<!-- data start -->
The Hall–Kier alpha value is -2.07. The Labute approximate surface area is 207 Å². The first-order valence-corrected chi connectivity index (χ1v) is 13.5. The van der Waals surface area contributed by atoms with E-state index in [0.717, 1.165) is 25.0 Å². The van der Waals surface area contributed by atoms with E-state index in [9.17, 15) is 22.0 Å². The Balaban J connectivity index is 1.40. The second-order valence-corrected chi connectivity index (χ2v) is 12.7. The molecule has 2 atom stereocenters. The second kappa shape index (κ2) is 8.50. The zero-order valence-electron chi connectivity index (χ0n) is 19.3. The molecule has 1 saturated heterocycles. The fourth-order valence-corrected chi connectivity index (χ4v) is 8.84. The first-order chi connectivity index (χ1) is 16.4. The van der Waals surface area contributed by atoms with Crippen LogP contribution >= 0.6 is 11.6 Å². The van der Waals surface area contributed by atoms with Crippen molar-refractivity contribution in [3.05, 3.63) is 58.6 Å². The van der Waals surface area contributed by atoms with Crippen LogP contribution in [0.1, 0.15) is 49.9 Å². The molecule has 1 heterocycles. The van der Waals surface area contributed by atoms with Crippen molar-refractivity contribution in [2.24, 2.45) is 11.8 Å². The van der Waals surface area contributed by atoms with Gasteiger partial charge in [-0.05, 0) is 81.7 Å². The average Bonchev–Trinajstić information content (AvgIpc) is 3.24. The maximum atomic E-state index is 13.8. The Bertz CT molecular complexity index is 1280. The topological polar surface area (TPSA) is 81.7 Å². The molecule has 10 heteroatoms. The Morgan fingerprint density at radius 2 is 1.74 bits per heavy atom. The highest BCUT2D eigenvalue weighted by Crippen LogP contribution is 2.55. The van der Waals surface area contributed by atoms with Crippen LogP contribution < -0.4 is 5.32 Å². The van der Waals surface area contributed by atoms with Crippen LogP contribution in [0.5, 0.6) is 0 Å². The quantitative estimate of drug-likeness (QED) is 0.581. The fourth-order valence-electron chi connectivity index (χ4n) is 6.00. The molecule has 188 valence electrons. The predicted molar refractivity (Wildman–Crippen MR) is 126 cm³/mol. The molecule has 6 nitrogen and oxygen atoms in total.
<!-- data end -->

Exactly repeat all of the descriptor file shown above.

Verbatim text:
The Hall–Kier alpha value is -2.07. The Labute approximate surface area is 207 Å². The first-order valence-corrected chi connectivity index (χ1v) is 13.5. The van der Waals surface area contributed by atoms with E-state index in [0.717, 1.165) is 25.0 Å². The van der Waals surface area contributed by atoms with E-state index in [9.17, 15) is 22.0 Å². The Balaban J connectivity index is 1.40. The second-order valence-corrected chi connectivity index (χ2v) is 12.7. The molecule has 2 atom stereocenters. The second kappa shape index (κ2) is 8.50. The zero-order valence-electron chi connectivity index (χ0n) is 19.3. The molecule has 1 saturated heterocycles. The fourth-order valence-corrected chi connectivity index (χ4v) is 8.84. The first-order chi connectivity index (χ1) is 16.4. The van der Waals surface area contributed by atoms with Crippen LogP contribution >= 0.6 is 11.6 Å². The van der Waals surface area contributed by atoms with Crippen molar-refractivity contribution in [3.05, 3.63) is 58.6 Å². The van der Waals surface area contributed by atoms with Crippen LogP contribution in [0.1, 0.15) is 49.9 Å². The molecule has 1 heterocycles. The van der Waals surface area contributed by atoms with Crippen molar-refractivity contribution in [2.24, 2.45) is 11.8 Å². The van der Waals surface area contributed by atoms with Gasteiger partial charge in [-0.05, 0) is 81.7 Å². The average Bonchev–Trinajstić information content (AvgIpc) is 3.24. The maximum atomic E-state index is 13.8. The Bertz CT molecular complexity index is 1280. The topological polar surface area (TPSA) is 81.7 Å². The molecule has 10 heteroatoms. The Morgan fingerprint density at radius 2 is 1.74 bits per heavy atom. The highest BCUT2D eigenvalue weighted by Crippen LogP contribution is 2.55. The van der Waals surface area contributed by atoms with Crippen LogP contribution < -0.4 is 5.32 Å². The van der Waals surface area contributed by atoms with Crippen LogP contribution in [0.5, 0.6) is 0 Å². The quantitative estimate of drug-likeness (QED) is 0.581. The fourth-order valence-electron chi connectivity index (χ4n) is 6.00. The molecule has 188 valence electrons. The predicted molar refractivity (Wildman–Crippen MR) is 126 cm³/mol. The molecule has 6 nitrogen and oxygen atoms in total.